• waldenthreenet profile image

      waldenthreenet 5 years ago

      Important topic. Any utility of a Commet someday ?

    • goo2eyes lm profile image

      goo2eyes lm 6 years ago

      what if a big comet hits the earth? would it be zapped with laser guns? comet falling into the ocean will cause tsunamis.

    • profile image

      peppervel 6 years ago

      Have been interested in comets, stars... anything in the universe and beyond since school days during which there were no internet... so spent hours in library flipping thru pages and pages of all these amazing stuff. now with a click ... I can admire these. Thanks for sharing those amazing beautiful pics and informations

    • elyria profile image

      elyria 6 years ago

      I am fascinated with comets and have seen several already. Once, back in college, I drove 8 hours just to see a passing comet in a huge telescope - it was so worth it!

    • adamfrench profile image

      adamfrench 6 years ago

      great lens, good information

    • profile image

      SirAwesome 6 years ago

      Good information and an awesome lense! Keep up the great work!

    • profile image

      ThomasJ4 LM 6 years ago

      I have always been fascinated by the solar system; great work!

    • trainstorm profile image

      trainstorm 6 years ago

      Nice reminder. I must stock up my cellar!!

    • bolsen19 profile image

      bolsen19 6 years ago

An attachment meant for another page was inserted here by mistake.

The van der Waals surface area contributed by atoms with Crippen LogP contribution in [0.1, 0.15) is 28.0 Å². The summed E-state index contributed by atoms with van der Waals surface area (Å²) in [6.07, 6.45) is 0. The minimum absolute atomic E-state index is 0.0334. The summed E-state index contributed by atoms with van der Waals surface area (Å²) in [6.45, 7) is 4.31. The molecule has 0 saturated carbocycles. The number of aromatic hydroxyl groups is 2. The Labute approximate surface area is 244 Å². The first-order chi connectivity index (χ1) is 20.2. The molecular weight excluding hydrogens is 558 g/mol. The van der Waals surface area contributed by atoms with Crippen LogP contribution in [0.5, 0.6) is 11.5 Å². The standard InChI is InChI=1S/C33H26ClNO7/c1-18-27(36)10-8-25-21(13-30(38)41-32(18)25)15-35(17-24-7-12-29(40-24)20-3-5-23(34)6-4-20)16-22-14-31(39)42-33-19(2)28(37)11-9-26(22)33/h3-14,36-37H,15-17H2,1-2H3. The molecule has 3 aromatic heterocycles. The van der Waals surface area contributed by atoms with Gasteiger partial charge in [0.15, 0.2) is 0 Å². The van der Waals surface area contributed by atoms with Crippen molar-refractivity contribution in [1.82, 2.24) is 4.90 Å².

A great, well researched lens.

    • profile image

      dilipsvarma 6 years ago

      nice pictures

    • profile image

      anonymous 6 years ago

      love it; the fact that the Earth is so big and the space is even bigger is a real amazing thing

    • profile image

      sujaysen 6 years ago

      Comets are interesting as well as scary to me.

    • Blackspaniel1 profile image

      Blackspaniel1 6 years ago

      The comets are interesting visitors

    • garyrh1 profile image

      garyrh1 6 years ago

      Not specifically about Hale-Bopp, but I love looking at the sky, stars, and all the other things in space.

    • jvsper63 profile image

      jvsper63 6 years ago

      Very enjoyable pretty lens..love comet's

    • MarianaFargasch profile image

      MarianaFargasch 6 years ago

      I love comets I love anything that happens in the sky! Great lens!

    • Philippians468 profile image

      Philippians468 6 years ago

      comets always take my breath away! great lens! cheers

    • profile image

      SandyPeaks 6 years ago

      @TheMonsterToySh1: I'll second that!

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      SandyPeaks 6 years ago

      Froze myself over several nights back in 1997 trying to film this!

    • TheMonsterToySh1 profile image

      TheMonsterToySh1 6 years ago

      Great lens, I love anything about space, shame that so many people are wrapped up in their lives that they don't even consider how vast the universe is!!